Vitamin D is also an excellent vitamin to combine with calcium and vitamin K to improve bone health.
Lastly, and perhaps more importantly, regular exercise is essential for strengthening the bone. Some experts even believe that exercises are more important to bone strength than calcium.
This is because while calcium can increase your bone mineral density, that does not immediately translate to stronger bones. It is regular exercises that strengthen the core of the bone. In fact, you get 98% of your bone mass before you turn 20.
Therefore, the teenage years are the best time to strengthen your bones with exercise and not with milk.
A thorough examination of past studies shows that there are more studies to indicate that milk consumption is bad for the bones than there are positive studies. Most of the positive studies do not even specifically find milk useful.
A 2006 study published in the Journal of Bone and Mineral Research investigated the benefits of calcium and vitamin D3-fortified milk for reducing the risk of bone fractures in elderly men.
For this study, the researchers recruited 167 men over the age of 50. Over a period of 2 years, half of the group received 400 ml/day of low-fat milk containing 1,000 mg of calcium and 800 IU of vitamin D3. The results of the study showed that the milk group had higher serum vitamin D levels and higher bone mass density than the control group.
The researchers, therefore, concluded that calcium and vitamin D3-enriched milk can help slow down age-related bone loss and reduce the risk of fracture in the elderly.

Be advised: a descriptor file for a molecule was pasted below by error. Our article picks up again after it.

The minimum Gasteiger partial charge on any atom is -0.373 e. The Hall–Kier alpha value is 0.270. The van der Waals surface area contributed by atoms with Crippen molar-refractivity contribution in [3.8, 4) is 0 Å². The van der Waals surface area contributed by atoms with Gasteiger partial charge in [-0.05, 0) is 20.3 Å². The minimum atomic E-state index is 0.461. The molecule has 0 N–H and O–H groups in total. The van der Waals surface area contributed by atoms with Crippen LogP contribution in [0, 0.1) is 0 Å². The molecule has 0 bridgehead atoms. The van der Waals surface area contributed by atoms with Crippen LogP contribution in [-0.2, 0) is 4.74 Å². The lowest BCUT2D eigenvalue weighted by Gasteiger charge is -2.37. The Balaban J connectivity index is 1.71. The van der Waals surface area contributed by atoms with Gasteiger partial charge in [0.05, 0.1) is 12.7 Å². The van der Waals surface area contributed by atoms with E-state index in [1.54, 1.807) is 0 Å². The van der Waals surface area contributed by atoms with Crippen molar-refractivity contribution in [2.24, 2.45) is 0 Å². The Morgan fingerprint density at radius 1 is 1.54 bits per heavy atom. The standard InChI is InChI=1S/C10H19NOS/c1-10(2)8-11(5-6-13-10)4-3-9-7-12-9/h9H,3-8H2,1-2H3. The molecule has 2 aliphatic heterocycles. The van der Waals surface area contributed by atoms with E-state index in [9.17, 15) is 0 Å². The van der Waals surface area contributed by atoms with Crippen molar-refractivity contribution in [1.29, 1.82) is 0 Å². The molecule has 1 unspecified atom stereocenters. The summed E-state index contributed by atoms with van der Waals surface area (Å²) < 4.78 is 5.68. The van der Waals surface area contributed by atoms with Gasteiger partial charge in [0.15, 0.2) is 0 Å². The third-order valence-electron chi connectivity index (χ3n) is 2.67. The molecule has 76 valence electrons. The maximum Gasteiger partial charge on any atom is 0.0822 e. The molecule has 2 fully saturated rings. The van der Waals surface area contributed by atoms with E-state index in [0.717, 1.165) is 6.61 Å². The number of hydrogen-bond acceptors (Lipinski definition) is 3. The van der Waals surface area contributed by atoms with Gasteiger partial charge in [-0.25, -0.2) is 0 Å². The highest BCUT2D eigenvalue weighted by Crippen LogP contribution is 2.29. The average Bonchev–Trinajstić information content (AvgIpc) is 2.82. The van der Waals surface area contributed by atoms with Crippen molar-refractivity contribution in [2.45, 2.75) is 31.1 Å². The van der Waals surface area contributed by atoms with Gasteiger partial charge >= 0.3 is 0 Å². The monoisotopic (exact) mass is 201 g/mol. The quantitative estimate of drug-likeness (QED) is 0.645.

While this study suggests that milk supplementation helps the bones, it is worth noting that the researchers used a specific formulation of milk. The milk used in this study had very high calcium and vitamin D3 levels.
Vitamin D3 is the specific vitamer of vitamin D that improves bone health.
In addition, the milk used was low-fat and subjected to ultra-high temperature that would have destroyed some of its proteins and left-over cow hormones.
Therefore, this study did not specifically prove that commercially available milk can prevent bone loss. It proved that that calcium and vitamin D-fortified and protein-denatured milk can improve bone mineralization.
A 2002 study published in The American Journal of Clinical Nutrition also found that children who avoided drinking cow milk had poor bone health.
However, what the researchers actually linked to poor bone health was low dietary calcium intake. Although they simply equated milk consumption to dietary calcium intakes, there are other calcium sources for kids besides milk.
A 1997 study published in the American Journal of Public Health determined whether higher intake of milk during adult years can reduce the risk of osteoporotic fractures.
For the study, the researchers gathered data from over 77,000 adult women over a period of 12 years. None of these women took calcium supplement.
With such big study population, the researchers were able to conclusively measure the effect of milk consumption on the risk of bone fractures. Their results showed that milk consumption (or indeed any dietary source of calcium) during adult years did not protect against bone fractures.
A 2012 study published in JAMA Pediatrics also arrived at the same conclusion. Here, the researchers recruited 6,712 adolescent girls all over the United States for the Growing Up Today Study.
The dietary intakes of calcium, dairy products and vitamin D were assessed with questionnaires every 1 – 2 years between 1996 and 2001. The dietary data gathered was then correlated with the incidence of fractures in the study population between 1997 and 2004.
The results of the study showed that calcium and dairy intakes did not affect the risk of stress fracture but vitamin D consumption significantly lowered this risk.
While these studies showed that milk consumption did not improve bone health, there are others that concluded that milk consumption can actually increase the risk of fractures.
One such study was published in the American Journal of Epidemiology in 1994. The authors of the study concluded that the consumption of dairy products up to age 20 years was linked to higher risk of hip fractures later in life.